The importance of this sacred teaching is apparent on several levels. First, the composition of the workforce sent is 400 male orisha and one female orisha. One can read this in two ways—as an indication that the issue is woman/female whether one or 1,000. And also the lesson is that the ashe of one who is right is greater than the power of those who are numerous and wrong. Secondly, the teaching is about the very work of creation of the world, and thus essential to how we understand both its foundation and functioning.
Thirdly, the point of the indispensability of the female element in existence and the world is reaffirmed not only by Oshun's ability to thwart or make successful the work of creation, but also by the Divine direction to the male orisha to return to earth and give Oshun due recognition. That Olodumare, Lord of Heaven and Earth, gave this specific direction carries with it an unsurpassable authority for the moral necessity of the respectful inclusion and due recognition of the female in all matters of importance in the world.
Olodumare's two questions before giving the direction to respect and include Oshun in the work of creation are instructive and rich in symbolism. First, he compels the males by his question to recognize the presence of the female in the creation process. Secondly, he asks them did they give her due recognition? The first and second questions are linked and both are about due recognition. But the first question is to indicate that recognition of the female presence in the serious activity of world creation is the beginning basis of respect for female as female, woman as woman. The second question compels the male orisha to realize that the female principle is indispensable to the rightful building and righteous functioning of the world. Thus, the question of due respect is one of not just recognizing the presence of woman, but also recognizing the indispensability of woman. Indeed, this is expressed in the male orisha's inability to complete the tasks assigned to them and Oshun, because they failed to recognize and respect Oshun as an indispensable partner in the cooperative project of co-creation of the world.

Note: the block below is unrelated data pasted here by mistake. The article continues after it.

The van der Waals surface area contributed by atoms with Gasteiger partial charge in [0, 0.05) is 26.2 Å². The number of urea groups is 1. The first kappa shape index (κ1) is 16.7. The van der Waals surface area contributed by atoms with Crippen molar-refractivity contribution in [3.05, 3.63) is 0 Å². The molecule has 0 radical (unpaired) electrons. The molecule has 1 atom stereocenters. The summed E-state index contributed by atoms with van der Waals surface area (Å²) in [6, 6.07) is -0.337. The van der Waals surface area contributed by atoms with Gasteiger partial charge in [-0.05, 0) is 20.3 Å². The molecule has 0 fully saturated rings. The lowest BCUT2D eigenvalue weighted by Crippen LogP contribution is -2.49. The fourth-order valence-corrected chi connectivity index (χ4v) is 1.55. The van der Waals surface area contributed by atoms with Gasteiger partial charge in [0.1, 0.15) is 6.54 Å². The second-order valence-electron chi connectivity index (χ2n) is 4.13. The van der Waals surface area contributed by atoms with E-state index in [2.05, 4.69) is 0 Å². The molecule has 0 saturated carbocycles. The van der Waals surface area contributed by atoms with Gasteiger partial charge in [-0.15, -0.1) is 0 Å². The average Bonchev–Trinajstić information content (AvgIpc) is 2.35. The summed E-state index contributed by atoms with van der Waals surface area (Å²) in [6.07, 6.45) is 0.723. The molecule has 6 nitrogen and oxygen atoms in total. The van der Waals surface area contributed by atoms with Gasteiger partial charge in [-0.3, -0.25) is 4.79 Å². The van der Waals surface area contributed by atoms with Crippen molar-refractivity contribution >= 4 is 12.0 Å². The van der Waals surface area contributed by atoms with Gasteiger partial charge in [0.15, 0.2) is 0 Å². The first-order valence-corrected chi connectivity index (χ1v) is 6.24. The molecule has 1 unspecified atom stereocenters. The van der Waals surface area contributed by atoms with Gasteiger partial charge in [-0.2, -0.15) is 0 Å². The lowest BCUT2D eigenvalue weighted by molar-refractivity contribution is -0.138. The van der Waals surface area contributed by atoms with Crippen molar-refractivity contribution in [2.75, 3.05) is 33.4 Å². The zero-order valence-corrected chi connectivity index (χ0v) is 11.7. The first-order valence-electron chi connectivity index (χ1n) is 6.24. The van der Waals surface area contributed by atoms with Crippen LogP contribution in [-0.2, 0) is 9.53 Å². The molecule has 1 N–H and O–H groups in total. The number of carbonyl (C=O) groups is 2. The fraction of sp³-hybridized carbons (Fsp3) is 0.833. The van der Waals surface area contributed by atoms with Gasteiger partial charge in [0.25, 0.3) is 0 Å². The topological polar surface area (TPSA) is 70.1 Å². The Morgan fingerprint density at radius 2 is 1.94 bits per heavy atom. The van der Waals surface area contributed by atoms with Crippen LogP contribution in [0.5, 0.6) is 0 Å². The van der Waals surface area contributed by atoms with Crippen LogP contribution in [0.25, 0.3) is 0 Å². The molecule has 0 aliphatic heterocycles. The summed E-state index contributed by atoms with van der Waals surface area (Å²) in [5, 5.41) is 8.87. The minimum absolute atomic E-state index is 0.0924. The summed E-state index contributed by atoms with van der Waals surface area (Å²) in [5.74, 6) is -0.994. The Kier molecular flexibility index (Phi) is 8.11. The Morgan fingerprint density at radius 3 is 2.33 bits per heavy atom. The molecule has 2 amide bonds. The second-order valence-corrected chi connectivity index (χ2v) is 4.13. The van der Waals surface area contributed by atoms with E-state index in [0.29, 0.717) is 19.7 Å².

The lesson here is that in all things essential, women and men are and must be partners in the constant co-creation of the world. And thus, African men are morally compelled to ask in every important and essential activity, the two questions Olodumare asks. First, we must ask what about the women, where is she in the process and project, in the things we plan and do? Secondly, do we give her due respect as a person and an indispensable partner in the ongoing project and process of bringing good in the world, in other words, building the good world we all want and deserve?
In the tradition of our ancestors, let us celebrate our victories and redouble our efforts this month and always by practicing the best of our values, values that remind us and reaffirm us, as the Odu Ifa teaches us, that we, all humans, man and woman, male and female, are eniyan, chosen ones, divinely chosen to bring good in the world. Moreover, the sacred text says we are to struggle diligently and eagerly to "increase good in the world and not let any good be lost." There is a whole world to heal, repair and radically restructure and we must do this work and wage this struggle together. In conflict and divided we are already defeated, but together we can hold up the pillars of heaven and make firm the foundation of freedom, justice, peace and good in the world.
Dr. Maulana Karenga, Professor and Chair of Africana Studies, California State University-Long Beach; Executive Director, African American Cultural Center (Us); Creator of Kwanzaa; and author of Kwanzaa: A Celebration of Family, Community and Culture, The Message and Meaning of Kwanzaa: Bringing Good Into the World and Essays on Struggle: Position and Analysis, www.AfricanAmerican CulturalCenter-LA.org; www.OfficialKwanzaaWebsite.org; www.MaulanaKarenga.org.